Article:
Mobile Vet Centers: Expanding Health Care for Rural Vets



Today, VA is adding more vehicles to its fleet of 50 Mobile Vet Centers. Dr. Robert Petzel, VA’s Under Secretary for Health, is overseeing the deployment of an additional 20 MVCs from Farber Specialty Vehicles in Columbus, Ohio. The new vehicles will help continue to expand access to VA health care in rural areas.

If you’re not familiar, the idea behind Mobile Vet Centers (MVC) is to reach the ever-growing number of rural Veterans across the country. There are over 7.8 million Vets who live miles away from their nearest VA Vet Center but with the help of Mobile Vet Centers, services are practically being brought to the Veteran’s doorstep.

The vehicles—closely resembling the RVs we see touring the country during the summer months—provide Vets with vital, on-the-spot treatment and resources. Vets can receive counseling for post-traumatic stress and military sexual trauma, marriage and family counseling, and information on VA benefits information. The main factor is that MVCs are cutting down travel time and expenses for Veterans. Instead of driving two hours for an appointment, Vets now have the opportunity to meet with someone in their hometown.

While Veterans from the current conflicts begin to redeploy and settle in rural parts of the country, VA is taking to the road to make sure they receive proper health care.

Author

Kate Hoit

Comments

  1. Alda Copeland    

    PTSD should be considered as a “traumatic brain injury” and the veterans from all conflicts or wars who have been disabled because of PTSD should be awarded the same Purple Heart awarded to other injured-in-battle veterans. PTSD is a serious life altering injury.
    My marine/husband felt cheated by his “Uncle Sam” until the day he died; because his wound was not visible did not lessen the impact on his quality of life.

  2. Roberto    

    Thank you for your service, Dave, and welcome home. It is Veterans like you that the Vet Centers were created as to assist the reintegration process with family, society, and a beneficial lifestyle. It is Veterans like you, that allowed the “system” to recognize their challenges since VN and have come a long way since the 70s and 80s. Vet Centers were built with you in mind and since their 30 years inception, have helped many returning Combat Veterans attain their services, benefits, and/or entitlements. In closing, again, thank you for allowing us to never forget where we came from and how we can help our returning Combat Veterans have a seamless transition.

  3. Jillian Downs    

    My husband is a Psychologist at a Vet Center, and I have met many of the therapists that work at various Vet Centers. These are some of the kindest, most caring people you would ever want to meet. They are veterans who have served, many of them in combat, and have a unique perspective of experiencing many similar situations as the clients who have come into the centers for counseling. The mobile Vet Centers are wonderful additions to the VA. I have seen my husband and his collegues in action at county fairs and other events. They really do a lot of outreach and get the word out to veterans and their families about the benefits that the VA offers.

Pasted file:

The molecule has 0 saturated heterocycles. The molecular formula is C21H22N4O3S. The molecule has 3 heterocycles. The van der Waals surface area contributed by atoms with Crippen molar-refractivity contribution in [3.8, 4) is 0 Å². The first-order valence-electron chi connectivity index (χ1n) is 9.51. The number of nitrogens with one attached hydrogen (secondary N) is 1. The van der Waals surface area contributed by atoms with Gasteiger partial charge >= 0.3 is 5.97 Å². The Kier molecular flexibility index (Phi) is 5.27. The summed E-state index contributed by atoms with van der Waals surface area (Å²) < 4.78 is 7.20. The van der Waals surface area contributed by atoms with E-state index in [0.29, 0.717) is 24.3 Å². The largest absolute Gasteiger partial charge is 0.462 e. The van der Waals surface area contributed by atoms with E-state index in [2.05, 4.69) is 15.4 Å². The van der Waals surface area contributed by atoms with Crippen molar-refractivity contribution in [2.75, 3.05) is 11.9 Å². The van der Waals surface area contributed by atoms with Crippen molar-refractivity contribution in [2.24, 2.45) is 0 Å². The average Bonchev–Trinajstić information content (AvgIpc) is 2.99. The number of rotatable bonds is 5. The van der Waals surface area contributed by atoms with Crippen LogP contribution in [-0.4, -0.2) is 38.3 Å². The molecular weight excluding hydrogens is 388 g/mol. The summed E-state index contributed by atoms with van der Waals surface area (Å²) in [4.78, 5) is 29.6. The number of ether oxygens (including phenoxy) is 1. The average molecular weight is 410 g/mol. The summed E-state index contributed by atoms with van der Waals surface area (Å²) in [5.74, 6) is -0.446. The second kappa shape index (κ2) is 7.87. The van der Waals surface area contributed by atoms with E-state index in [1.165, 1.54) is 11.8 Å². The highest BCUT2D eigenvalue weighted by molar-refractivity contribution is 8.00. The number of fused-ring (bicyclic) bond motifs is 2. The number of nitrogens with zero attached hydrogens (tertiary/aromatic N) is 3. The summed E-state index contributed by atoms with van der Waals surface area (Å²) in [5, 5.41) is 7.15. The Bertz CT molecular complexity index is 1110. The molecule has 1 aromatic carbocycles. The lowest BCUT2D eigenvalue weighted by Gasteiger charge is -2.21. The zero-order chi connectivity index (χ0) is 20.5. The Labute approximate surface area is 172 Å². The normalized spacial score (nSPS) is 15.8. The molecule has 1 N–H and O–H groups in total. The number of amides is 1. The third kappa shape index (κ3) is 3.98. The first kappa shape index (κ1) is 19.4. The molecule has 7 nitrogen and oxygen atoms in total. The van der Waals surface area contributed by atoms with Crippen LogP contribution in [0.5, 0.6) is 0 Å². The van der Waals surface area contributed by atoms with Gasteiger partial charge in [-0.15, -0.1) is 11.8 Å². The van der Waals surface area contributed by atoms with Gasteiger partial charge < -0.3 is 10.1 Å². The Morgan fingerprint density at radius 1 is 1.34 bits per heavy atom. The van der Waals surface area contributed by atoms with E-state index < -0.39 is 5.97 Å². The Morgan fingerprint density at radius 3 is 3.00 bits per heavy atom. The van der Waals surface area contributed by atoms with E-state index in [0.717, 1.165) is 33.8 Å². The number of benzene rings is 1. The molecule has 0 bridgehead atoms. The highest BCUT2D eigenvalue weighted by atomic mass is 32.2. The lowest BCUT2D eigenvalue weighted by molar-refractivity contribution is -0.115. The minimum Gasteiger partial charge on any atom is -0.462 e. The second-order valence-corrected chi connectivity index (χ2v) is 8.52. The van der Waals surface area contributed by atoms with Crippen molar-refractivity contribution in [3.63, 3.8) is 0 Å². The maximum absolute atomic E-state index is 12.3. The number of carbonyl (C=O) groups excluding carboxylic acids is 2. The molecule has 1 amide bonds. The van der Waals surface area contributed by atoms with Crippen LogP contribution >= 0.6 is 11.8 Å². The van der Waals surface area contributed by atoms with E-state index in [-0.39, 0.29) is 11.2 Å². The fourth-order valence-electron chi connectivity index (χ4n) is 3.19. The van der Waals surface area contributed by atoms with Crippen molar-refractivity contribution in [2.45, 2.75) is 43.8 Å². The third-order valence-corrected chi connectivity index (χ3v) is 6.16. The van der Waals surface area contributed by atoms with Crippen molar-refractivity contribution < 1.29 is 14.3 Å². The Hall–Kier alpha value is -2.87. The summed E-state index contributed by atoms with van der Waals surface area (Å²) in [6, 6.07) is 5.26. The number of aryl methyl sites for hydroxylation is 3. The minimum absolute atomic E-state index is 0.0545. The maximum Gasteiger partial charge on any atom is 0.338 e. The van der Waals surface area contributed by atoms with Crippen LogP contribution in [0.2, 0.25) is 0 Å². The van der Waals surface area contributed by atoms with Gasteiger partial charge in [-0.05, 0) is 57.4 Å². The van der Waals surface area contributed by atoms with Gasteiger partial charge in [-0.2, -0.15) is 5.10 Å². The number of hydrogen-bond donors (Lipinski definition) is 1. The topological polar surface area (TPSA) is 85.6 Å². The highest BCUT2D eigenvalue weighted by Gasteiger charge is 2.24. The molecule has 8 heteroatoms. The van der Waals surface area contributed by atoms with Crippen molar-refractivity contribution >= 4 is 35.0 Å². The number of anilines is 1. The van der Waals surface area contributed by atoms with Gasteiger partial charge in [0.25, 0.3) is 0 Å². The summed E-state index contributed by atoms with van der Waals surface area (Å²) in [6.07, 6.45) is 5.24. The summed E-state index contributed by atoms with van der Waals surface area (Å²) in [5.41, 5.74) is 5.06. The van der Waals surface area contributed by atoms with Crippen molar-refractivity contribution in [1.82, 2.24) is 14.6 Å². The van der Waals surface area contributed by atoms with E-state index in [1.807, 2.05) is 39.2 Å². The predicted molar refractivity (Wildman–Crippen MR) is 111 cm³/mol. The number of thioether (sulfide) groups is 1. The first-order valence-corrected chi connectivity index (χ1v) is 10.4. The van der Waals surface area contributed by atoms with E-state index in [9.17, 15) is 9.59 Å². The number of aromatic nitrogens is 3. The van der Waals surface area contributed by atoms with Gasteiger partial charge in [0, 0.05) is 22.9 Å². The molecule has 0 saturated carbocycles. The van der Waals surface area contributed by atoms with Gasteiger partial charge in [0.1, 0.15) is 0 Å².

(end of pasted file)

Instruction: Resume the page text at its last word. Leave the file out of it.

4. dave    

    i’m a viet nam conflict in country vet with 100%ptsd s/c t/p. and with other problems. now i understand about the health issues but the mental issues i have a problem with. i know before these vets were deployed they had phys on the ground waiting 4 them 2 land. they had counseling while they were there and a 1 year mandatory visits to the doc. we had nothing. we delt with it in our ways. we left, we hid, we died we r still living the actions that we did 40 plus years ago. now the va puts more vet centers on the road give me a break. that’s more jobs 4 their buddies 2 have.

    1. Derek    

      One of the biggest issues with the quality of services recieved by veterans is cross generational in fighting. What’s bigger is complaining. You need to express your concerns, demand and expect respect from those that send/sent you to war, and follow up on those expectations. We also fail by joining political parties which have all differed in their views but have been consistent in failing to set a standard deserving of all veterans, especially from your generation instead of joining veterans organizations or establishing effective organizations. I share your concerns and disagree with some based on experience and knowledge. There has been no consistency in the delivery of services and they didnt start during your era and will not end during mine. I do believe we can change it though.

  5. Dan F    

    Many vets are still unable to get the treatment they need, but this is not the answer. For the life of me, I don’t understand why mileage allowance is not paid for travel for counseling at Vet Centers or at outreach offices. Vet Centers are part of the VA and VA benefits state you should be reimbursed for travel for service connected disabilities. Just think how many reimbursements could be paid ( this is a big reason guys/gals don’t go) instead of spending hundreds of thousands on each motor home, plus the down time cost of the traveling counselor, upkeep and diesel.

    I have seen these mobile Vet Centers at different venues doing what they call outreach. It is more like a day away from the office for the counselors. Do they really believe there should be at your door counseling? If that is the case, how about sending a VA doctor on a house call next time I can’t get out of bed and they tell me to drive 62 miles?

    1. Tom Caldwell    

      I would love to drive only 62 miles. I have to drive 163 miles one way two times a week.

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